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Helicopter Parenting


By Barbara Greenspan, OT, Pediatric Occupational Therapist

 

As parents today, we would like to think we are doing a better job at parenting than the generation that preceded us (a polite way of saying our parents!). We like to think we are smarter, better educated and more in touch with our children’s needs than they ever were. While this knowledge is usually a good thing it sometimes leads to parents becoming overbearing with their children.

 

Recently the term, “Helicopter Parenting”, has been appearing in print and on TV to describe such parents. This type of parent rushes in to prevent any harm or mishap from befalling their children, no matter how insignificant. While these parents are helping their children in one way they are also not allowing their children to become more independent and to learn from their own mistakes. They are so named because, like a helicopter, they hover closely overhead, rarely out of reach whether their children need them or not.

 

While this term is often applied to parents of older children particularly with regard to school work and grades, it applies to the parenting of younger children as well. The baby who has his bottle held for him, the toddler who is fed by an adult, the preschooler who has his hair brushed for him, the school age child whose mother picks out his clothes and dresses him and the pre-teen whose babysitter makes toast for him. These are all examples of children who are capable of doing these tasks for themselves, but have become used to having the tasks done for them.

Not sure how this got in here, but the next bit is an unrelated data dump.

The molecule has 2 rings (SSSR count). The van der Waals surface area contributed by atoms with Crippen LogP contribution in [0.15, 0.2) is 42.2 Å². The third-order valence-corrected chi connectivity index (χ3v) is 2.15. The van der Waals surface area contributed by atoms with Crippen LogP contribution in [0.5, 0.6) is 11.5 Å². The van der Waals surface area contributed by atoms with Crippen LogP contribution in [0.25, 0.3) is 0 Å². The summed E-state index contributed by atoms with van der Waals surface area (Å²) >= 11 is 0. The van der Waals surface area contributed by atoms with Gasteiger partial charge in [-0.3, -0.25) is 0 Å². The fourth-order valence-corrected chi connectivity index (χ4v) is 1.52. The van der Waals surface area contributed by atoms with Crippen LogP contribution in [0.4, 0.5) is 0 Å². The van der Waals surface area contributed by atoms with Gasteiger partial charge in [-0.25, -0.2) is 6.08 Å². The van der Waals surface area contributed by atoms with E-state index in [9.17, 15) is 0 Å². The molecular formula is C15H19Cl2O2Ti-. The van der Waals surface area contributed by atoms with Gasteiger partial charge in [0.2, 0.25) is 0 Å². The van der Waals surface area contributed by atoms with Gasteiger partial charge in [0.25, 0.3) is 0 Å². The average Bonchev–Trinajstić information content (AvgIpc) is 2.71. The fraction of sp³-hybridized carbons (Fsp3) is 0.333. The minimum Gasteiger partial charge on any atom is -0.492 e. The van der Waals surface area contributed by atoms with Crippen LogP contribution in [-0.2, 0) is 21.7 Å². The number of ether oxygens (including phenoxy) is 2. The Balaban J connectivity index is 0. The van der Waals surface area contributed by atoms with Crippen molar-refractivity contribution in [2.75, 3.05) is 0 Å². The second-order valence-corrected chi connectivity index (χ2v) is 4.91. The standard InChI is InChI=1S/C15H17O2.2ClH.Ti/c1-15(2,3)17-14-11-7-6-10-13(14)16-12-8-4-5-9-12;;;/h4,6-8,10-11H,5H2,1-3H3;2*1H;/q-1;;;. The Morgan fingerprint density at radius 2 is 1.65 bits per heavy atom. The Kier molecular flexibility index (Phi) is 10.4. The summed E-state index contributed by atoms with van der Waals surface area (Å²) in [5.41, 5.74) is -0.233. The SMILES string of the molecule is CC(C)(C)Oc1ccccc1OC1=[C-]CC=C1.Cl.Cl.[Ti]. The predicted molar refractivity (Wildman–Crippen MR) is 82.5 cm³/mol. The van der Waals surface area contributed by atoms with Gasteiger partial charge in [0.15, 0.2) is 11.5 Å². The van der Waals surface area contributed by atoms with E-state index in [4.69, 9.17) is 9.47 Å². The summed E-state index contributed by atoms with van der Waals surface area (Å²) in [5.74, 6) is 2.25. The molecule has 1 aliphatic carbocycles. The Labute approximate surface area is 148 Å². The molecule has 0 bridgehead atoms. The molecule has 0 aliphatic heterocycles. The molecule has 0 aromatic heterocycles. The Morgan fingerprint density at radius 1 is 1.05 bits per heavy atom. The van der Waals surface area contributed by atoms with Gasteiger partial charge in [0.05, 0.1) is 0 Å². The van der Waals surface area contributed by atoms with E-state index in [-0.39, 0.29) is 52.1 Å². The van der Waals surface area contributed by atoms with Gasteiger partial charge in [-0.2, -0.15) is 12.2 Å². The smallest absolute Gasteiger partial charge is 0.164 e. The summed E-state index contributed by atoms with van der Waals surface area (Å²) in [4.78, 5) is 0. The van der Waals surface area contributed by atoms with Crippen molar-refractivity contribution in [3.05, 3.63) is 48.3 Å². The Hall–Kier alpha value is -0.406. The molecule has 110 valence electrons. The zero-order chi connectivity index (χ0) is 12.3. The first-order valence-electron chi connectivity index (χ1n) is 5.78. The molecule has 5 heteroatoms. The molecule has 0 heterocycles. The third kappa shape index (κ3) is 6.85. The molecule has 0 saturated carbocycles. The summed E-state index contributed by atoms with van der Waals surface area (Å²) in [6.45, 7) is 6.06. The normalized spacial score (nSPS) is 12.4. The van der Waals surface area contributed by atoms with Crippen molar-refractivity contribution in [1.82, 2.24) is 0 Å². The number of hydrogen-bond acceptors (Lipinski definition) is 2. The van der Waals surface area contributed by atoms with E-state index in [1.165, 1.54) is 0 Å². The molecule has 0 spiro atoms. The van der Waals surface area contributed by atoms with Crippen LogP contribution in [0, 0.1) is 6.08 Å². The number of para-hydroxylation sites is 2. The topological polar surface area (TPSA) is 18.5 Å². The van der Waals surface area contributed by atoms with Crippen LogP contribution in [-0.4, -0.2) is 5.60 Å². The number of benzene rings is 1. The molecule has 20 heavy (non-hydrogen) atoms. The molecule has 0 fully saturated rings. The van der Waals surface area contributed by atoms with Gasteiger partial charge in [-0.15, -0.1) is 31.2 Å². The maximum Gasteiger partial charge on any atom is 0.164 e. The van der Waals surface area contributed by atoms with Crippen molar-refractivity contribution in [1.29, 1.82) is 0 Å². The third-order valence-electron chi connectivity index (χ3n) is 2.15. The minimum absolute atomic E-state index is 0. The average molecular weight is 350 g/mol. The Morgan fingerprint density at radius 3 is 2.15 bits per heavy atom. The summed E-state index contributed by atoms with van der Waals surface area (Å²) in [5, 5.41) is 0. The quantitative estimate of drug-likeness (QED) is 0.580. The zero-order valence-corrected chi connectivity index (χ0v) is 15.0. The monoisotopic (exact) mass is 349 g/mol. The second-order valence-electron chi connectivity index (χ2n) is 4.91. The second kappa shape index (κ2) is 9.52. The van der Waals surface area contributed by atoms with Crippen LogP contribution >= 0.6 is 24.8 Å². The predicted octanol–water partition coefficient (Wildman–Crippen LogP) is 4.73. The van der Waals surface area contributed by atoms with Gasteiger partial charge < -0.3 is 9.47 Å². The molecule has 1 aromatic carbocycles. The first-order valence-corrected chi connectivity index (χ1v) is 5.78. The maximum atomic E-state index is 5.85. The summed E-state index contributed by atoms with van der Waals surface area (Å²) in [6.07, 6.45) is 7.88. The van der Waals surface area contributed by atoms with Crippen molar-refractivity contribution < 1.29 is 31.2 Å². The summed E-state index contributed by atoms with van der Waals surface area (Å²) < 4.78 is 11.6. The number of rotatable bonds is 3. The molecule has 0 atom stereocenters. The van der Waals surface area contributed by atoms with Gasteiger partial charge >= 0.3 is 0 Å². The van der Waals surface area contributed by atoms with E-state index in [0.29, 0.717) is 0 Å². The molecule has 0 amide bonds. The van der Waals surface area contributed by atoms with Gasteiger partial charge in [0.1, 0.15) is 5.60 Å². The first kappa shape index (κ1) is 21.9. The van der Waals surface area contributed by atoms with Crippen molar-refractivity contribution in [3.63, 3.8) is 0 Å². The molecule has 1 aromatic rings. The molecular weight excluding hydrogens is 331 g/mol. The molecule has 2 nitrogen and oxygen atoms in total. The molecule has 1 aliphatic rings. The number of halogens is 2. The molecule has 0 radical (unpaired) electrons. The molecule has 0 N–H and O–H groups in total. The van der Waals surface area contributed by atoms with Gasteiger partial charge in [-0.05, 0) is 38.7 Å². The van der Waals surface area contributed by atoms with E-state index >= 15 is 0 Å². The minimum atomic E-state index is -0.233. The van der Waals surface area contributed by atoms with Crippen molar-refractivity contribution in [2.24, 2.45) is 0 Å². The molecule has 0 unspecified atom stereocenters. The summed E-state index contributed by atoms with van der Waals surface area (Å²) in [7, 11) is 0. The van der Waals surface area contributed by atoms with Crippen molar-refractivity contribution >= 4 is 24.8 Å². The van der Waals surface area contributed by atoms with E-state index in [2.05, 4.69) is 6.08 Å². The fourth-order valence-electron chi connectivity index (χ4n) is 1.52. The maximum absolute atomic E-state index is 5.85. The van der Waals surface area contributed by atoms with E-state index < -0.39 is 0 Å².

The job of parenting is a very serious one and probably the most important job in the world. Perhaps the final goal or outcome that parents have in their minds is to raise a child from a dependent baby to an independent functioning adult who is capable of taking care of themselves and others. Below are just some ideas of what you can do as a parent of a young child to encourage independence and growth.

 

Next time, let your child….

 

 

While your child may not succeed on the first try, it is important to keep encouraging independence with self-care tasks. To see that sense of achievement on their face is priceless!

 

If you liked this article, you may also want to read our other developmental articles:

 

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Guidelines for Summer Activities Gopi K. Patel, MSE.d
Learning Through Movement… A Sensory-Rich Way to Help Children Barbara Greenspan, OT
Five Elements of Successfully Disciplining Your Toddler Andy Eig, PhD.
Preventing Family Headaches Andy Eig, PhD.

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Understanding the Different Modes/Styles of Learning Shari Harpaz, MS, CCC-SLP
Achieving Gross Motor Milestones and Play Skills Through Summer Time Fun Deanie Barth, MSPT
Help With Grandparents Andy Eig, PhD.
Helicopter Parenting Barbara Greenspan, OT
Eye-Hand Coordination Barbara Greenspan, OT
Five Major Milestones for Early Physical Development Deanie Barth, MSPT
It's All About the Core Deanie Barth, MSPT
Using Time Outs Properly and Effectively Andy Eig, PhD.
Making Room for Two Andy Eig, PhD.
Giving is MORE than Toys Gopi K. Patel, MSE.d
Using the  5  7 Senses Barbara Greenspan, OT
Have You Spanked Your Children? Gopi K. Patel, MSE.d
What to Expect During the Sixth Year of Your Baby's Life Gopi K. Patel, MSE.d
What to Expect During the Third Year of Your Baby's Life Gopi K. Patel, MSE.d
What to Expect During the Second Year of Your Baby's Life Barbara Greenspan, OT
What to Expect During the First Year of Your Baby's Life Deanie Barth, MSPT
Psychiatric Medication and Young Children: Is there too much pill popping? Andy Eig, PhD.
Exersaucers, Swings and Jumpers— A help or hindrance to development? Deanie Barth, MSPT
Technology — A Chief Culprit in Language Delays Shari Harpaz, MS, CCC-SLP
HELP! My Child Has Tantrums Gopi K. Patel, MSE.d
Great Indoor Winter Play Ideas Barbara Greenspan, OT